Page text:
Two recent articles in the New York Times have brought this question to the forefront of my mind this week.

The first: Teenagers’ Internet Socializing Not a Bad Thing by Tamar Lewin:

“…their participation is giving them the technological skills and literacy they need to succeed in the contemporary world. They’re learning how to get along with others, how to manage a public identity, how to create a home page.” – Mizuko Ito, lead researcher on the study, “Living and Learning With New Media.”

The second: Becoming Screen Literate by Kevin Kelly

“When technology shifts, it bends the culture. Once, long ago, culture revolved around the spoken word. The oral skills of memorization, recitation and rhetoric instilled in societies a reverence for the past, the ambiguous, the ornate and the subjective. Then, about 500 years ago, orality was overthrown by technology. Gutenberg’s invention of metallic movable type elevated writing into a central position in the culture. By the means of cheap and perfect copies, text became the engine of change and the foundation of stability. From printing came journalism, science and the mathematics of libraries and law. The distribution-and-display device that we call printing instilled in society a reverence for precision (of black ink on white paper), an appreciation for linear logic (in a sentence), a passion for objectivity (of printed fact) and an allegiance to authority (via authors), whose truth was as fixed and final as a book. In the West, we became people of the book.

Now invention is again overthrowing the dominant media. A new distribution-and-display technology is nudging the book aside and catapulting images, and especially moving images, to the center of the culture. We are becoming people of the screen. The fluid and fleeting symbols on a screen pull us away from the classical notions of monumental authors and authority. On the screen, the subjective again trumps the objective. The past is a rush of data streams cut and rearranged into a new mashup, while truth is something you assemble yourself on your own screen as you jump from link to link. We are now in the middle of a second Gutenberg shift — from book fluency to screen fluency, from literacy to visuality.”

Along with an older article from the New York Times,

The Future of Reading: Literacy Debate: Online, R U Really Reading by Motoko Rich:

“Clearly, reading in print and on the Internet are different. On paper, text has a predetermined beginning, middle and end, where readers focus for a sustained period on one author’s vision. On the Internet, readers skate through cyberspace at will and, in effect, compose their own beginnings, middles and ends.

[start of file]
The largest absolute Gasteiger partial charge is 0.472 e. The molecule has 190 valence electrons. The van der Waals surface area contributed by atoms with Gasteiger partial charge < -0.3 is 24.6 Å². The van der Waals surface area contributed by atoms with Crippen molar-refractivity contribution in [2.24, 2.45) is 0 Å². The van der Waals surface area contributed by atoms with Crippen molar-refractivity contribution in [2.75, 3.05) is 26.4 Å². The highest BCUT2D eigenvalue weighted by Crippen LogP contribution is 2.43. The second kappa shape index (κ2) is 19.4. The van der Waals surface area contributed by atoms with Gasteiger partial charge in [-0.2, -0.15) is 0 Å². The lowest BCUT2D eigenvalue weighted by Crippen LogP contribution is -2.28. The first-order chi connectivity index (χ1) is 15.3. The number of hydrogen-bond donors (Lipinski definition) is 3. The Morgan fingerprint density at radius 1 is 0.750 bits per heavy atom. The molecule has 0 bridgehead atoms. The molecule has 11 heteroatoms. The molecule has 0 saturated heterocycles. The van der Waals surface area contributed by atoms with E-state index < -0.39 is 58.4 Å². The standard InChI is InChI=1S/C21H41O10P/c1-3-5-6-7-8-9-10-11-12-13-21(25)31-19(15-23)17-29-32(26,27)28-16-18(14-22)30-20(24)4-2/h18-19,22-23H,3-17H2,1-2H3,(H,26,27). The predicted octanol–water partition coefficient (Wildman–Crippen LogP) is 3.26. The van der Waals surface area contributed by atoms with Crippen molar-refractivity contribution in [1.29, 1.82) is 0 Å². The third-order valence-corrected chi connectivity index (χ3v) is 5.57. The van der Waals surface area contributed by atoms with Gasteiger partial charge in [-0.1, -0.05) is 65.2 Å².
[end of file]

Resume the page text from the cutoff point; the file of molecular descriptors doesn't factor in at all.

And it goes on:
Young people “aren’t as troubled as some of us older folks are by reading that doesn’t go in a line,” said Rand J. Spiro, a professor of educational psychology at Michigan State University who is studying reading practices on the Internet. “That’s a good thing because the world doesn’t go in a line, and the world isn’t organized into separate compartments or chapters.”

It’s interesting to see more established publications trying to document and understand this shift in literacy, especially considering that many people still believe that literacy is solely being able to read and write in printed form.

This is something I would like to bring to our discussions of reading and writing at ISB. Although I make an effort to bookmark everything I come across, I’m sure I’ve missed quite a bit.

Do you have any resources, especially from more “established” or “traditional” media outlets, to share? I’m looking specifically for concrete, research-based (like this BECTA report or this recent MacArthur Report), examples or articles that would help people outside the educational technology field better understand this shift.

What are your thoughts on the concept of literacy? Does your school have a definition that reflects our changing and expanding understanding of literacy?

10 thoughts on “What is Literacy?

  1. I get the impression (at least at our place of work) that much of the thinking around literacy seems limited to the traditional view – i.e. reading/writing/speaking/listening – with occasional forays into digital literacy. This view *might* accommodate non-linear reading, but struggles with non-linear writing, and seems to dismiss non-linear speaking as mere incoherence.

    As all fields become broader and more connected, I prefer a more wholistic indicator of literacy, and would define anew literacy as being ‘operational fluency’ within and across a variety of networked domains.

  2. Hi Kim,

    I do think that schools need to think about changing the definition of literacy – indeed, to open up that definition to the multitude of literacies that already exist. Rather than thinking about literacy in terms of the reading / writing strands, it really needs to include viewing, representing, and some kind of processing.

    I have been an NCTE member for years and until recently was disappointed that they had not moved away from this traditional notion of literacy. However, in the last year or two, they really have moved far and fast and now have embraced 21st Century literacies as part of their mandate. Perhaps you might find some of their resources useful? They have even made it a big part of their annual conference, which happened this weekend. Incidentally, if you become a member of NCTE you will find many more resources available to you than the ones you see only on their website.